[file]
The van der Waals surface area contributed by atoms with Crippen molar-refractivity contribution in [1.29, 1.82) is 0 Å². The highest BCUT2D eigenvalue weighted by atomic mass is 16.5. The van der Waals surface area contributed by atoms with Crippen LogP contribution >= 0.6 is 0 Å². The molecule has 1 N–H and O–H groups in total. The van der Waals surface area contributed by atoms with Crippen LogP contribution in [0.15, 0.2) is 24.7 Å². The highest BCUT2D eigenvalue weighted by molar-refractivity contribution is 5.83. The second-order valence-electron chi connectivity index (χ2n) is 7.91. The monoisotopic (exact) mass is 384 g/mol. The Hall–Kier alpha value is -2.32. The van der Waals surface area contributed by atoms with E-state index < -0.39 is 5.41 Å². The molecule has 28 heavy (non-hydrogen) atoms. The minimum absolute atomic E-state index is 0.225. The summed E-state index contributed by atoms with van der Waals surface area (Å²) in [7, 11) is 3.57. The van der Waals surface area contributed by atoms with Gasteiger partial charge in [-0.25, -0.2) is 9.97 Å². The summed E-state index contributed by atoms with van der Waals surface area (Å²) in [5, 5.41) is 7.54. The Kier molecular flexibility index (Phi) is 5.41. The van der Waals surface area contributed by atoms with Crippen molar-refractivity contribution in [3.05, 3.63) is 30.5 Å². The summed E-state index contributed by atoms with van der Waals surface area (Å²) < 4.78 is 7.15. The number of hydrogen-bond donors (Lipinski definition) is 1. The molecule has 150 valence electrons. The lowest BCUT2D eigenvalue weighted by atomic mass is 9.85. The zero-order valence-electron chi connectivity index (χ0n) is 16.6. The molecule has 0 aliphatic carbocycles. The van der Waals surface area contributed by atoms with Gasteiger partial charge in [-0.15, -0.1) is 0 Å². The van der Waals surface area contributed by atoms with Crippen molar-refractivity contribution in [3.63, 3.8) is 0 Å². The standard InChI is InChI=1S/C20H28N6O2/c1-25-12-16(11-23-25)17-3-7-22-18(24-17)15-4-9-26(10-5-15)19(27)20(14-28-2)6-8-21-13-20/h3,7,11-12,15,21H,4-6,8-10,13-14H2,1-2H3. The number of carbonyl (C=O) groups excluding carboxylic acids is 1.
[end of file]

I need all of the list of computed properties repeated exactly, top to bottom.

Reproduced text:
The van der Waals surface area contributed by atoms with Crippen molar-refractivity contribution in [1.29, 1.82) is 0 Å². The highest BCUT2D eigenvalue weighted by atomic mass is 16.5. The van der Waals surface area contributed by atoms with Crippen LogP contribution >= 0.6 is 0 Å². The molecule has 1 N–H and O–H groups in total. The van der Waals surface area contributed by atoms with Crippen LogP contribution in [0.15, 0.2) is 24.7 Å². The highest BCUT2D eigenvalue weighted by molar-refractivity contribution is 5.83. The second-order valence-electron chi connectivity index (χ2n) is 7.91. The monoisotopic (exact) mass is 384 g/mol. The Hall–Kier alpha value is -2.32. The van der Waals surface area contributed by atoms with E-state index < -0.39 is 5.41 Å². The molecule has 28 heavy (non-hydrogen) atoms. The minimum absolute atomic E-state index is 0.225. The summed E-state index contributed by atoms with van der Waals surface area (Å²) in [7, 11) is 3.57. The van der Waals surface area contributed by atoms with Gasteiger partial charge in [-0.25, -0.2) is 9.97 Å². The summed E-state index contributed by atoms with van der Waals surface area (Å²) in [5, 5.41) is 7.54. The Kier molecular flexibility index (Phi) is 5.41. The van der Waals surface area contributed by atoms with Crippen molar-refractivity contribution in [3.05, 3.63) is 30.5 Å². The summed E-state index contributed by atoms with van der Waals surface area (Å²) < 4.78 is 7.15. The number of hydrogen-bond donors (Lipinski definition) is 1. The molecule has 150 valence electrons. The lowest BCUT2D eigenvalue weighted by atomic mass is 9.85. The zero-order valence-electron chi connectivity index (χ0n) is 16.6. The molecule has 0 aliphatic carbocycles. The van der Waals surface area contributed by atoms with Gasteiger partial charge in [-0.15, -0.1) is 0 Å². The van der Waals surface area contributed by atoms with Crippen molar-refractivity contribution in [3.63, 3.8) is 0 Å². The standard InChI is InChI=1S/C20H28N6O2/c1-25-12-16(11-23-25)17-3-7-22-18(24-17)15-4-9-26(10-5-15)19(27)20(14-28-2)6-8-21-13-20/h3,7,11-12,15,21H,4-6,8-10,13-14H2,1-2H3. The number of carbonyl (C=O) groups excluding carboxylic acids is 1.